Out of a stoic silence, a buoyant taste of bittersweet melodicism is soon to quaintly unravel before our ears, leaving a trail of effervescent harmonies in its wake. The smooth drawl of instrumentation penetrates the absence of sound, but it’s not enough to smother the hypnotic element it is cultivating from a distance.
A wash of color is about to enter the frame, but it’s as delicate and fragile as thin glass, reflecting a contemplative tone in contrast with the sensuous rhythm being perpetuated by the arrangement. Sophie Dorsten starts to sing in a half-whisper, her words bouncing off of the sonic ribbonry in the foreground and reverberating into the ethers for what feels like an eternity. This is Dorsten’s version of Alice Cooper’s “I Never Cry,” and calling it anything less than an ensnaring but subtle indie folk anthem would almost be criminal.
Sophie Dorsten’s voice is woven into the fabric of the verses to such a great extent that it’s hard to tell where their glistening vocal timbre ends and the melody of her brother’s instrumentation begins. Everything is perfectly synchronized, picking us up like the current of a roaring river and ripping us through whitewater harmonies that rage viciously but never spill out of the speakers violently. Shortly before the midway mark, a blistering shift lights a fire under the implicit tempo and pushes the song into a seemingly more urgent pace, but despite its intensity, we return to the pendulousness of the chorus to find that Sophie hasn’t even begun to show us what she can do when she has got a microphone in her hands and nothing to hold her back.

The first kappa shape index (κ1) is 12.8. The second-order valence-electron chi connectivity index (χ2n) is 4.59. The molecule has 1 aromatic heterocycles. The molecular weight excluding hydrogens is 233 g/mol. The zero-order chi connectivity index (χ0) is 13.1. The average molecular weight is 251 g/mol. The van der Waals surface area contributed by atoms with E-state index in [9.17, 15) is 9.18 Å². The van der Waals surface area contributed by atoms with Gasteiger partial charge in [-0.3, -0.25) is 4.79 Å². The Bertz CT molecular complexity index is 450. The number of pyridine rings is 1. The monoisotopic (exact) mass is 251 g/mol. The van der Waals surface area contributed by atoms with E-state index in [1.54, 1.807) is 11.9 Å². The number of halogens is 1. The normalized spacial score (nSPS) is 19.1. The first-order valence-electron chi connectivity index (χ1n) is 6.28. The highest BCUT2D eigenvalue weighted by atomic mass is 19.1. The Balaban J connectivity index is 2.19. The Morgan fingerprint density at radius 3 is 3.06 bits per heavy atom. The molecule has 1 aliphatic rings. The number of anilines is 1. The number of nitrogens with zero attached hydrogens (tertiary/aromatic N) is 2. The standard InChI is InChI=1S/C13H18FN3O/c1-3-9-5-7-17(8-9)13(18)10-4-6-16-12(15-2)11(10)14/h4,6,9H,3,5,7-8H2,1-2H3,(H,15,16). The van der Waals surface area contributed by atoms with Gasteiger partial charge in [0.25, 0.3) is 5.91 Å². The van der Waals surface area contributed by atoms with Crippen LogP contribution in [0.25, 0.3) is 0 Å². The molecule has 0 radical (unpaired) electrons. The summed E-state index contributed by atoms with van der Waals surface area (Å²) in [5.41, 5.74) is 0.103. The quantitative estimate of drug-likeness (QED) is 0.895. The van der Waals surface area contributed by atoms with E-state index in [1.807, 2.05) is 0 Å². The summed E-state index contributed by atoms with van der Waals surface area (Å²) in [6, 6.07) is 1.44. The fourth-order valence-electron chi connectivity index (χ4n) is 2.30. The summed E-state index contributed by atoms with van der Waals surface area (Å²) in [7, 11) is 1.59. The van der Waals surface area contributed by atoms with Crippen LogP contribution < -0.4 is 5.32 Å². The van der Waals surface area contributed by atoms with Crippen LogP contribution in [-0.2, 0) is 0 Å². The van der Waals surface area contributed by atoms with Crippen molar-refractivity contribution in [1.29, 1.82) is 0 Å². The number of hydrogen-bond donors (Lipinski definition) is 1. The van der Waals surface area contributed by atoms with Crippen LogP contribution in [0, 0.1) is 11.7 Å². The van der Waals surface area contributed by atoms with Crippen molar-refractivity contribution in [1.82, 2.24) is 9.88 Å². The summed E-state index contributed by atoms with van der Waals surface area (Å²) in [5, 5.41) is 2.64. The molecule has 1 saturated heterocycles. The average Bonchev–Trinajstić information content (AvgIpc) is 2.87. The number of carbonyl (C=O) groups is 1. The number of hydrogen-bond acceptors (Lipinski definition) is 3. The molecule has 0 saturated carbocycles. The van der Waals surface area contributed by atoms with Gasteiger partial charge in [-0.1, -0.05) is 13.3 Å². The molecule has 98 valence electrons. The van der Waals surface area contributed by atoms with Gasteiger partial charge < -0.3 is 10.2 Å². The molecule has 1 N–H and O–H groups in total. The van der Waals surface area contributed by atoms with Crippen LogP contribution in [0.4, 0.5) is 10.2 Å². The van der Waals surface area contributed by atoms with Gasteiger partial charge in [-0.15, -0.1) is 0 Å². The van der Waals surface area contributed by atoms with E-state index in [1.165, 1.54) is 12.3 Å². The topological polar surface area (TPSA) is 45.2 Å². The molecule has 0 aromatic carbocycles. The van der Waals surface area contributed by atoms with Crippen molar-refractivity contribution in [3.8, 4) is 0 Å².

As the song reaches a climax, we’re never bombarded with one blast of instrumental might after another, and the vocal never gets lost in the discord of Dorsten and their play. The verses provide a bit of stability, Sophie’s vocal becomes a beacon of light in the darkness, and by the time the song reaches a theatrical conclusion in a hail of unstoppable tonality, we’ve fallen under the band’s spell and are left itching to play the track all over again. I’ve been a music critic for a long time, and though I’m a devout fan of Alice Cooper, I think that this cover of the iconic song is about as close as anyone has ever come to surpassing the aesthetical depth of the original.
There’s so much to be said about what Dorsten has done in their latest single that it seems almost disingenuous to highlight one particular facet of “I Never Cry” over another. Around every corner, there’s a startlingly tight melody waiting to pummel us with textured emotion that feels as powerful as anything that Alice Cooper’s version ever contained. I’ve never been the biggest believer in cover songs as singles, but in this particular situation, listeners would be doing themselves a grave disservice in avoiding Dorsten’s “I Never Cry.” This act has been making a lot of waves left of the dial, and a single like this one could easily bring them the mainstream attention that they’ve been fighting so hard for.